5. excellent! i became so sad reading this blog and smiled also when oprah was mentioned! too funny. yes oprah would be slim if there was a cure or quick fix to weight loss.
    i strongly believe eating like this is truly an addiction much like drinking or drugs or even sex addiction. there are roots. roots which must be addressed.
    my heart goes out to this woman. i also bond with her knowing dating sucks due to men want size 2 with huge breasts.

      • dr quijada i have dated ten years off and on. had one 4 year relationship but 24 years younger i knew could never work. but boy did i have fun!! best sex ever, sexually addicted. never thought about food for comfort.
        men i have dated want slim or skinny or petite. they tell you straight out. they date me and find out i am late 50’s not 40’s and drop me. so shallow. some have said to my face you are too fat for me. they say they want someone to rollerblade with them but they at 70 and fat! or ask what do you look like in a bathing suit? men do not want their wives back? well maybe women do not want their asshole husbands back. i man said he was over 5 7. i am 5.5. i looked down at his bald head. why lie?.

  6. Here is what I know to be my truth. And trust me its been a journey and I have had some pieces put into place recently. What I can tell you is my weight and compulsive eating, and addiction to drugs and food are the very things that saved me. Honestly. They were the only tools I had to keep myself sane growing up and self medicating. Now I am a conscious (for the most part) adult and I “catch” myself doing destructive behaviors. 12 Step programs are incredibly important. I have been clean almost 20 years. I AM BLESSED AND SO HAPPY! However the eating is still something I look at every day. Hence why I look at, I direct all my attention to eat. I am learning to look at healthy nutrition instead of fat fat fat. I am looking at health and wellness.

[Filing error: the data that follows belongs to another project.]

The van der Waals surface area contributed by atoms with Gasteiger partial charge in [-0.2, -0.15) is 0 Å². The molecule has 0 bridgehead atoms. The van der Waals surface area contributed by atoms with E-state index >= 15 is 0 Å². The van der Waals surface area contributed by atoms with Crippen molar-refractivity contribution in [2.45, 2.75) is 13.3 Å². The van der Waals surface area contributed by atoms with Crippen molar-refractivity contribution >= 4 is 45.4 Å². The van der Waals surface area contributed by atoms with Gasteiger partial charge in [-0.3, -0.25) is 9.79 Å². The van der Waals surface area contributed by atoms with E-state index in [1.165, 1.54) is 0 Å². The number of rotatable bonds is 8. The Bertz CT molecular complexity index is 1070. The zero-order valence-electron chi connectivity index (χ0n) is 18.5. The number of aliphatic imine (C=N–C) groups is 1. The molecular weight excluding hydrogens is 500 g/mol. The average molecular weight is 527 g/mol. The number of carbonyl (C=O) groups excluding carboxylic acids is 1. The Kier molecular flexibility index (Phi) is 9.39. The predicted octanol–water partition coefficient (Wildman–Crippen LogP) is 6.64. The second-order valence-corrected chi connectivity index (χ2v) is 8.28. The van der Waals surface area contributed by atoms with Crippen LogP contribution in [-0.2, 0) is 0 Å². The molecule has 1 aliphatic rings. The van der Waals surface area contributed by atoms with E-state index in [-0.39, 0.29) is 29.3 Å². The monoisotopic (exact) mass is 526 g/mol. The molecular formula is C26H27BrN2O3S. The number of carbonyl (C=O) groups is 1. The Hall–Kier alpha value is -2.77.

I have been seeing an image in my head of me wearing a fat suit, and I am in this body that isn’t mine and I am going to unzip the fat suit and step out of it.

    What is really interesting is the fact that my older sister recently told me how are mother made a restraint for me when I was in my crib and she was forced to zip me into it and tie me into my crib. I was old enough to be well aware of what she was going to do. She said I looked like a striken puppy while she did it. My mother said it was okay that I would get used to it. Now as I write this I am keeping it quite neutral in my mind and body, or else I would be eating or whatever else. BREATHE!!!! I was not a tiny infant I would have been upwards or 2 or more when she did this from my understanding.

    As I was describing this to a friend the other day, I was driving around my home town and we were visiting all the sites, and what I realized as I was driving full circles from one place to another was indeed I was going full circle.

    I turned 50 on July 22nd and I was back in the city I was born in on that very day. I do not go back to that city very often in fact didn’t for almost 30 years. Go figure!

    I have come full circle, as I was describing from beginning to end while I was driving some of my life story, I realized that the “zipping” of the fat suit was the zipping of the restraints. And my fears of my mother are so profound (for my siblings too) that we still live in this huge fear deep in our bodies without even knowing consciously what we are doing.

    I am hear to tell you that I am now aware of the restraints my mother physically, mentally and emotionally put on me and my sisters and those restraints are coming off. The fear of her has kept me restrained in my fat suit doing all the things she ingrained in me, even though I haven’t had her in my life but a handful of times since I left home at 16. Don’t move, don’t defy, be controlled.

    My mother has been diagnosed with 5 distinct personalities, along with every other mental disease known to man, including alcoholism.